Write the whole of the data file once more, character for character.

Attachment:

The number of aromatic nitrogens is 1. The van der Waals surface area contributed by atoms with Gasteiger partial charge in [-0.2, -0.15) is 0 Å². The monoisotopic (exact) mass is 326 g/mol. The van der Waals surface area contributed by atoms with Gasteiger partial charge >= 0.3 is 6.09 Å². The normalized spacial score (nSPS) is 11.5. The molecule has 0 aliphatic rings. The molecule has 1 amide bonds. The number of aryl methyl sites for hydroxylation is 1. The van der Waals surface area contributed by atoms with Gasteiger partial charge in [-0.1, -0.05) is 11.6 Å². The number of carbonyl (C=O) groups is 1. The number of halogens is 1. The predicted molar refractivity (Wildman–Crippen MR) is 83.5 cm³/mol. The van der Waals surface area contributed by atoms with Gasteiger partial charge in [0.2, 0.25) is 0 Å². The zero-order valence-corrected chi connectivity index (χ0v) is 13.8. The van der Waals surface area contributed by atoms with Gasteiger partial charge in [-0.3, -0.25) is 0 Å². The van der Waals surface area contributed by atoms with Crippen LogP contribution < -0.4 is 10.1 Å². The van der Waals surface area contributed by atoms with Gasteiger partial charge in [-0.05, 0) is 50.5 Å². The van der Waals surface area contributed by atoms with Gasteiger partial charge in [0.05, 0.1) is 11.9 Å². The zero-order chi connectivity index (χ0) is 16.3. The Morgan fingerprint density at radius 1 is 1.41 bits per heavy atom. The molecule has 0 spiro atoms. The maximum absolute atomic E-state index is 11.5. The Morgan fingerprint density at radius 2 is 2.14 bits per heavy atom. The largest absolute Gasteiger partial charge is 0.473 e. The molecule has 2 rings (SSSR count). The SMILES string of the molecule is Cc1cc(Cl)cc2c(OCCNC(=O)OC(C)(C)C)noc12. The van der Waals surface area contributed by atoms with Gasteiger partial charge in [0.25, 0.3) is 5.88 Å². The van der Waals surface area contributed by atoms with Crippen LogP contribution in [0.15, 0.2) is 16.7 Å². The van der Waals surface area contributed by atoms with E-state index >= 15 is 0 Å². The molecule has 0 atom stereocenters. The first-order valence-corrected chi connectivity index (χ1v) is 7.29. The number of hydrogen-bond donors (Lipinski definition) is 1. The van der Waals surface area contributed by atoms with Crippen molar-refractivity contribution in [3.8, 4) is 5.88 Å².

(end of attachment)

The number of aromatic nitrogens is 1. The van der Waals surface area contributed by atoms with Gasteiger partial charge in [-0.2, -0.15) is 0 Å². The monoisotopic (exact) mass is 326 g/mol. The van der Waals surface area contributed by atoms with Gasteiger partial charge >= 0.3 is 6.09 Å². The normalized spacial score (nSPS) is 11.5. The molecule has 0 aliphatic rings. The molecule has 1 amide bonds. The number of aryl methyl sites for hydroxylation is 1. The van der Waals surface area contributed by atoms with Gasteiger partial charge in [-0.1, -0.05) is 11.6 Å². The number of carbonyl (C=O) groups is 1. The number of halogens is 1. The predicted molar refractivity (Wildman–Crippen MR) is 83.5 cm³/mol. The van der Waals surface area contributed by atoms with Gasteiger partial charge in [0.2, 0.25) is 0 Å². The zero-order valence-corrected chi connectivity index (χ0v) is 13.8. The van der Waals surface area contributed by atoms with Gasteiger partial charge in [-0.3, -0.25) is 0 Å². The van der Waals surface area contributed by atoms with Crippen LogP contribution < -0.4 is 10.1 Å². The van der Waals surface area contributed by atoms with Gasteiger partial charge in [-0.05, 0) is 50.5 Å². The van der Waals surface area contributed by atoms with Gasteiger partial charge in [0.05, 0.1) is 11.9 Å². The zero-order chi connectivity index (χ0) is 16.3. The Morgan fingerprint density at radius 1 is 1.41 bits per heavy atom. The molecule has 0 spiro atoms. The maximum absolute atomic E-state index is 11.5. The Morgan fingerprint density at radius 2 is 2.14 bits per heavy atom. The largest absolute Gasteiger partial charge is 0.473 e. The molecule has 2 rings (SSSR count). The SMILES string of the molecule is Cc1cc(Cl)cc2c(OCCNC(=O)OC(C)(C)C)noc12. The van der Waals surface area contributed by atoms with Gasteiger partial charge in [0.25, 0.3) is 5.88 Å². The van der Waals surface area contributed by atoms with Crippen LogP contribution in [0.15, 0.2) is 16.7 Å². The van der Waals surface area contributed by atoms with E-state index >= 15 is 0 Å². The molecule has 0 atom stereocenters. The first-order valence-corrected chi connectivity index (χ1v) is 7.29. The number of hydrogen-bond donors (Lipinski definition) is 1. The van der Waals surface area contributed by atoms with Crippen molar-refractivity contribution in [3.8, 4) is 5.88 Å².